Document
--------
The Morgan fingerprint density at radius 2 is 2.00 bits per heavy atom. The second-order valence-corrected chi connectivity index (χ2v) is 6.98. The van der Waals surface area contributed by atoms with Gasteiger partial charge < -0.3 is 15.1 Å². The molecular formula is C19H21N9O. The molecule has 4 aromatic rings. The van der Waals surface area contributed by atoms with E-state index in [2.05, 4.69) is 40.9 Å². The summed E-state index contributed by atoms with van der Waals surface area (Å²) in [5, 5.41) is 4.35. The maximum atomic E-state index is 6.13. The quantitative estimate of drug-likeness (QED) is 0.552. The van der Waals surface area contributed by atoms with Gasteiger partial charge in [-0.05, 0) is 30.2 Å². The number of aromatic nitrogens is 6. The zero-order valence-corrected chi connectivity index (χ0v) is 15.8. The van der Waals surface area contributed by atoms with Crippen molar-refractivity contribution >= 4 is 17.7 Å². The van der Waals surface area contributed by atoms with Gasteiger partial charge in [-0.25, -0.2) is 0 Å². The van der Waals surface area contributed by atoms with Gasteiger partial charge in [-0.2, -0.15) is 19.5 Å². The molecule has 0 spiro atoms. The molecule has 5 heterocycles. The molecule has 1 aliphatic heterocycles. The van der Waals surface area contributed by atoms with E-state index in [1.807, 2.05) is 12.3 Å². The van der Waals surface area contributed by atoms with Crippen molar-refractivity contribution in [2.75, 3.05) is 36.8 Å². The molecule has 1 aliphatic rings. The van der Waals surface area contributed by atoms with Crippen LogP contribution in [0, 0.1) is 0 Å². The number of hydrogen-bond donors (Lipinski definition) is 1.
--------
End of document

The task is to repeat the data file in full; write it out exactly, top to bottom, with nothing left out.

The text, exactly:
The Morgan fingerprint density at radius 2 is 2.00 bits per heavy atom. The second-order valence-corrected chi connectivity index (χ2v) is 6.98. The van der Waals surface area contributed by atoms with Gasteiger partial charge < -0.3 is 15.1 Å². The molecular formula is C19H21N9O. The molecule has 4 aromatic rings. The van der Waals surface area contributed by atoms with E-state index in [2.05, 4.69) is 40.9 Å². The summed E-state index contributed by atoms with van der Waals surface area (Å²) in [5, 5.41) is 4.35. The maximum atomic E-state index is 6.13. The quantitative estimate of drug-likeness (QED) is 0.552. The van der Waals surface area contributed by atoms with Gasteiger partial charge in [-0.05, 0) is 30.2 Å². The number of aromatic nitrogens is 6. The zero-order valence-corrected chi connectivity index (χ0v) is 15.8. The van der Waals surface area contributed by atoms with Crippen molar-refractivity contribution >= 4 is 17.7 Å². The van der Waals surface area contributed by atoms with Gasteiger partial charge in [-0.25, -0.2) is 0 Å². The van der Waals surface area contributed by atoms with Gasteiger partial charge in [-0.2, -0.15) is 19.5 Å². The molecule has 0 spiro atoms. The molecule has 5 heterocycles. The molecule has 1 aliphatic heterocycles. The van der Waals surface area contributed by atoms with E-state index in [1.807, 2.05) is 12.3 Å². The van der Waals surface area contributed by atoms with Crippen molar-refractivity contribution in [2.75, 3.05) is 36.8 Å². The molecule has 1 aliphatic rings. The van der Waals surface area contributed by atoms with Crippen LogP contribution in [0, 0.1) is 0 Å². The number of hydrogen-bond donors (Lipinski definition) is 1.